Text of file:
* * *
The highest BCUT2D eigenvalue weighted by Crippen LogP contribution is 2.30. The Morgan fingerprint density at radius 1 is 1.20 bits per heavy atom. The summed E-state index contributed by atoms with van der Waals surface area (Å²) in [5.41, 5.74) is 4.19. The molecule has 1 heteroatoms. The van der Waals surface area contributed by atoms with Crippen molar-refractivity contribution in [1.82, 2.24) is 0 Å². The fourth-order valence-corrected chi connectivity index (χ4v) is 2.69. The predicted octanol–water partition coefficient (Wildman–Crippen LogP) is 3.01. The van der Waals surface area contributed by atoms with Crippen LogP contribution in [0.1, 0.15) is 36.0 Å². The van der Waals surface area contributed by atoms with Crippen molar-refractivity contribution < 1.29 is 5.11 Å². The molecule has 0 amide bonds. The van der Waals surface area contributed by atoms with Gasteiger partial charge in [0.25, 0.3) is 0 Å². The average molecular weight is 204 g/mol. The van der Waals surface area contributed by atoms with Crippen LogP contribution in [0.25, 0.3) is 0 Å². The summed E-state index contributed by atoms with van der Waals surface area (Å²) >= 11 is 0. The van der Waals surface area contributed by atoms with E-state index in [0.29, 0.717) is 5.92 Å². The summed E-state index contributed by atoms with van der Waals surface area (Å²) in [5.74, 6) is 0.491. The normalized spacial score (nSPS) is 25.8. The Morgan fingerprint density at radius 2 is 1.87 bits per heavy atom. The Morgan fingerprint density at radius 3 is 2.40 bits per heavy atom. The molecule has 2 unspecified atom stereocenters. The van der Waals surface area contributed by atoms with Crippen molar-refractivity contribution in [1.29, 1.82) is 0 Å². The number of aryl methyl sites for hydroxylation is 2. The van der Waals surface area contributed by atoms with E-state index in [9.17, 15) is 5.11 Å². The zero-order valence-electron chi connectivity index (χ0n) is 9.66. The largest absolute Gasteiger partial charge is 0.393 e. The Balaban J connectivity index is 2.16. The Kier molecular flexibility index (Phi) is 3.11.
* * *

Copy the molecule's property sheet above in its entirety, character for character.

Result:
The highest BCUT2D eigenvalue weighted by Crippen LogP contribution is 2.30. The Morgan fingerprint density at radius 1 is 1.20 bits per heavy atom. The summed E-state index contributed by atoms with van der Waals surface area (Å²) in [5.41, 5.74) is 4.19. The molecule has 1 heteroatoms. The van der Waals surface area contributed by atoms with Crippen molar-refractivity contribution in [1.82, 2.24) is 0 Å². The fourth-order valence-corrected chi connectivity index (χ4v) is 2.69. The predicted octanol–water partition coefficient (Wildman–Crippen LogP) is 3.01. The van der Waals surface area contributed by atoms with Crippen LogP contribution in [0.1, 0.15) is 36.0 Å². The van der Waals surface area contributed by atoms with Crippen molar-refractivity contribution < 1.29 is 5.11 Å². The molecule has 0 amide bonds. The van der Waals surface area contributed by atoms with Gasteiger partial charge in [0.25, 0.3) is 0 Å². The average molecular weight is 204 g/mol. The van der Waals surface area contributed by atoms with Crippen LogP contribution in [0.25, 0.3) is 0 Å². The summed E-state index contributed by atoms with van der Waals surface area (Å²) >= 11 is 0. The van der Waals surface area contributed by atoms with E-state index in [0.29, 0.717) is 5.92 Å². The summed E-state index contributed by atoms with van der Waals surface area (Å²) in [5.74, 6) is 0.491. The normalized spacial score (nSPS) is 25.8. The Morgan fingerprint density at radius 2 is 1.87 bits per heavy atom. The Morgan fingerprint density at radius 3 is 2.40 bits per heavy atom. The molecule has 2 unspecified atom stereocenters. The van der Waals surface area contributed by atoms with Crippen molar-refractivity contribution in [1.29, 1.82) is 0 Å². The number of aryl methyl sites for hydroxylation is 2. The van der Waals surface area contributed by atoms with E-state index in [9.17, 15) is 5.11 Å². The zero-order valence-electron chi connectivity index (χ0n) is 9.66. The largest absolute Gasteiger partial charge is 0.393 e. The Balaban J connectivity index is 2.16. The Kier molecular flexibility index (Phi) is 3.11.